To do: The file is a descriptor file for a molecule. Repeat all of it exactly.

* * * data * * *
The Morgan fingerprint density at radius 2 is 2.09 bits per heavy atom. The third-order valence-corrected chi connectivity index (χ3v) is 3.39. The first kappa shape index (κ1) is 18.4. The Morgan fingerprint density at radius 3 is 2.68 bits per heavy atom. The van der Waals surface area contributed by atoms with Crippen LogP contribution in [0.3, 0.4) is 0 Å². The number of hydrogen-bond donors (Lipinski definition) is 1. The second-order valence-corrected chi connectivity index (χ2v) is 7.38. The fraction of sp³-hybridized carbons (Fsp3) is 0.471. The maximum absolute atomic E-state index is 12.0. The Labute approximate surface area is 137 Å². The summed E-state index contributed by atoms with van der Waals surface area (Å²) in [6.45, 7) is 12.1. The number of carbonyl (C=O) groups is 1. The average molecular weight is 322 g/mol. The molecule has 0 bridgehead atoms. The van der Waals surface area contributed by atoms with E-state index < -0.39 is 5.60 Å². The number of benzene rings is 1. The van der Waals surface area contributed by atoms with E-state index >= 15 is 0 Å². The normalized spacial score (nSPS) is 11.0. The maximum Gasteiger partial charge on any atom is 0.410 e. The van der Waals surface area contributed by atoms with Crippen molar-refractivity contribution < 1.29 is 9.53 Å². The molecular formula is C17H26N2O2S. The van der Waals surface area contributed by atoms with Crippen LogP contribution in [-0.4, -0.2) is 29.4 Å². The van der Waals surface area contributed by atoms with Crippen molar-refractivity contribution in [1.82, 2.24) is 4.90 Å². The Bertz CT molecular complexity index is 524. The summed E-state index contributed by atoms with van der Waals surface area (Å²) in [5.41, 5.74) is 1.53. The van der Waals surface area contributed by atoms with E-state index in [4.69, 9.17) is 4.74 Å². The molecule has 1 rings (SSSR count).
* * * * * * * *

The Morgan fingerprint density at radius 2 is 2.09 bits per heavy atom. The third-order valence-corrected chi connectivity index (χ3v) is 3.39. The first kappa shape index (κ1) is 18.4. The Morgan fingerprint density at radius 3 is 2.68 bits per heavy atom. The van der Waals surface area contributed by atoms with Crippen LogP contribution in [0.3, 0.4) is 0 Å². The number of hydrogen-bond donors (Lipinski definition) is 1. The second-order valence-corrected chi connectivity index (χ2v) is 7.38. The fraction of sp³-hybridized carbons (Fsp3) is 0.471. The maximum absolute atomic E-state index is 12.0. The Labute approximate surface area is 137 Å². The summed E-state index contributed by atoms with van der Waals surface area (Å²) in [6.45, 7) is 12.1. The number of carbonyl (C=O) groups is 1. The average molecular weight is 322 g/mol. The molecule has 0 bridgehead atoms. The van der Waals surface area contributed by atoms with E-state index < -0.39 is 5.60 Å². The number of benzene rings is 1. The van der Waals surface area contributed by atoms with E-state index >= 15 is 0 Å². The normalized spacial score (nSPS) is 11.0. The maximum Gasteiger partial charge on any atom is 0.410 e. The van der Waals surface area contributed by atoms with Crippen molar-refractivity contribution < 1.29 is 9.53 Å². The molecular formula is C17H26N2O2S. The van der Waals surface area contributed by atoms with Crippen LogP contribution in [-0.4, -0.2) is 29.4 Å². The van der Waals surface area contributed by atoms with Crippen molar-refractivity contribution in [1.82, 2.24) is 4.90 Å². The Bertz CT molecular complexity index is 524. The summed E-state index contributed by atoms with van der Waals surface area (Å²) in [5.41, 5.74) is 1.53. The van der Waals surface area contributed by atoms with E-state index in [4.69, 9.17) is 4.74 Å². The molecule has 1 rings (SSSR count).